This interview was undertaken as part of GC magazine’s research into diversity and inclusion, in association with Paul Hastings, by Catherine McGregor.
GC: To what extent has diversity been part of your thinking since taking over the GC role at PayPal?
Wanji Walcott (WW): The nice thing about being here at PayPal is the commitment to achieving a real diverse and inclusive workplace; this flows through everything we do and stand for as a company. PayPal is committed to providing an environment where employees are valued for who they are, and a place where they can express themselves and achieve their highest potential. Also, providing an environment that fosters innovation allows us to better understand our diverse customer segment.
Throughout my career, I’ve been an advocate for diversity and want to ultimately make a difference in the world. The mission-driven purpose at PayPal allows me to be a strong advocate for these values which are dear to me. Being in the GC role at PayPal, I feel fully supported to advance that mission, and empowered to create opportunities to unite and create change.
GC: Can you elaborate on how the company’s mission to innovate intersects with its commitment to diversity?
WW: Following our separation from eBay in 2015 and becoming a new, independent public company, we had a unique opportunity to define who we are and what we do by way of our values and our mission to democratise financial services. We came up with some values-based behaviours, which include innovation, inclusion, collaboration and wellness as the four core elements. These behaviours are all tied in together and can’t exist exclusively of one another; we take all four very seriously and they underpin everything we do.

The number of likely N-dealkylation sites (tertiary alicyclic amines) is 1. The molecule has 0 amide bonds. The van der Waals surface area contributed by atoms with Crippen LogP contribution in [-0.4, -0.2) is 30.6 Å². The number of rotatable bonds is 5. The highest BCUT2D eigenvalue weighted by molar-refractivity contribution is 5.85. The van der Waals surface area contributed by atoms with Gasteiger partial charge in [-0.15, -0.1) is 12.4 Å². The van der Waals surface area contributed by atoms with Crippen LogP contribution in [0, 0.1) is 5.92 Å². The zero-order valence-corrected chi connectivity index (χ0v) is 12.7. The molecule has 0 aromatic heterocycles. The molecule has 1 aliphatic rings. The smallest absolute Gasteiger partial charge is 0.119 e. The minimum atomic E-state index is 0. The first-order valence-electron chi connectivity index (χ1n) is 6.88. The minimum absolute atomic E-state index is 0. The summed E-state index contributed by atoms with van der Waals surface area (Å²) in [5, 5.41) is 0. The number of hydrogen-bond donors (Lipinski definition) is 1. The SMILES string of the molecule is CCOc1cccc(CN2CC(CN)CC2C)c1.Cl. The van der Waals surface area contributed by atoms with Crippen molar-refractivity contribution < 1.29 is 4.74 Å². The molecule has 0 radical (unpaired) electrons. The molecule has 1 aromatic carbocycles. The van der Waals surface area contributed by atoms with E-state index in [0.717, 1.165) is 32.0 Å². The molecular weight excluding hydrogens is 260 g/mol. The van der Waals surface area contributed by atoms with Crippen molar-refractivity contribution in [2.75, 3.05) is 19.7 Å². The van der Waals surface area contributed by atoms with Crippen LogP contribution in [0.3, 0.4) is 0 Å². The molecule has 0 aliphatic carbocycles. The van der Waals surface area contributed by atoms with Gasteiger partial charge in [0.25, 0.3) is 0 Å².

GC: Diversity and inclusion is still making slower inroads than many would hope in the legal profession. As both a client and an advocate for diversity, what are the key strategies that you think general counsel like yourself should be focusing on?
WW: There is still a tremendous amount to do. It’s a focus for the legal department at PayPal in regards to how we work with law firms. While firms have made some progress in terms of how they recruit and retain women partners, representation of racial diversity in law firms is nowhere near where it needs to be.
As I consider it, all in-house counsel are in a unique position to be a catalyst for change, and have the power to demand and influence in such a way that law firms see the business reason for change. Even prior to becoming a GC I had the power as an in-house counsel to help make that change, and I want to empower all of my lawyers to be a catalyst for this type of change.